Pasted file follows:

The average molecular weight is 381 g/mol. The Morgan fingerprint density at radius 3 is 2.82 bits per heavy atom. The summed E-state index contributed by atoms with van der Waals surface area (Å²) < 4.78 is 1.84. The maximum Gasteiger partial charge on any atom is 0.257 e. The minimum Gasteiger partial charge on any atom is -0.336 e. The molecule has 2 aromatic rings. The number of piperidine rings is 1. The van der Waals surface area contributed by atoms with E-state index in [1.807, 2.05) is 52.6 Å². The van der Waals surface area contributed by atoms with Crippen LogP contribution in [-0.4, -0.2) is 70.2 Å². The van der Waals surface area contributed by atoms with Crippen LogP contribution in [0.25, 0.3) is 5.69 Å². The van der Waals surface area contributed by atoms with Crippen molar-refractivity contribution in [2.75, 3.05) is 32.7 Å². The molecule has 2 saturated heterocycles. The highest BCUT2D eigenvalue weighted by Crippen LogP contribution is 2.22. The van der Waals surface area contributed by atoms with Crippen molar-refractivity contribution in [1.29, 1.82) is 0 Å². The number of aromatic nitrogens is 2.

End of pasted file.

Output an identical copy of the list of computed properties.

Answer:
The average molecular weight is 381 g/mol. The Morgan fingerprint density at radius 3 is 2.82 bits per heavy atom. The summed E-state index contributed by atoms with van der Waals surface area (Å²) < 4.78 is 1.84. The maximum Gasteiger partial charge on any atom is 0.257 e. The minimum Gasteiger partial charge on any atom is -0.336 e. The molecule has 2 aromatic rings. The number of piperidine rings is 1. The van der Waals surface area contributed by atoms with E-state index in [1.807, 2.05) is 52.6 Å². The van der Waals surface area contributed by atoms with Crippen LogP contribution in [-0.4, -0.2) is 70.2 Å². The van der Waals surface area contributed by atoms with Crippen LogP contribution in [0.25, 0.3) is 5.69 Å². The van der Waals surface area contributed by atoms with Crippen molar-refractivity contribution in [2.75, 3.05) is 32.7 Å². The molecule has 2 saturated heterocycles. The highest BCUT2D eigenvalue weighted by Crippen LogP contribution is 2.22. The van der Waals surface area contributed by atoms with Crippen molar-refractivity contribution in [1.29, 1.82) is 0 Å². The number of aromatic nitrogens is 2.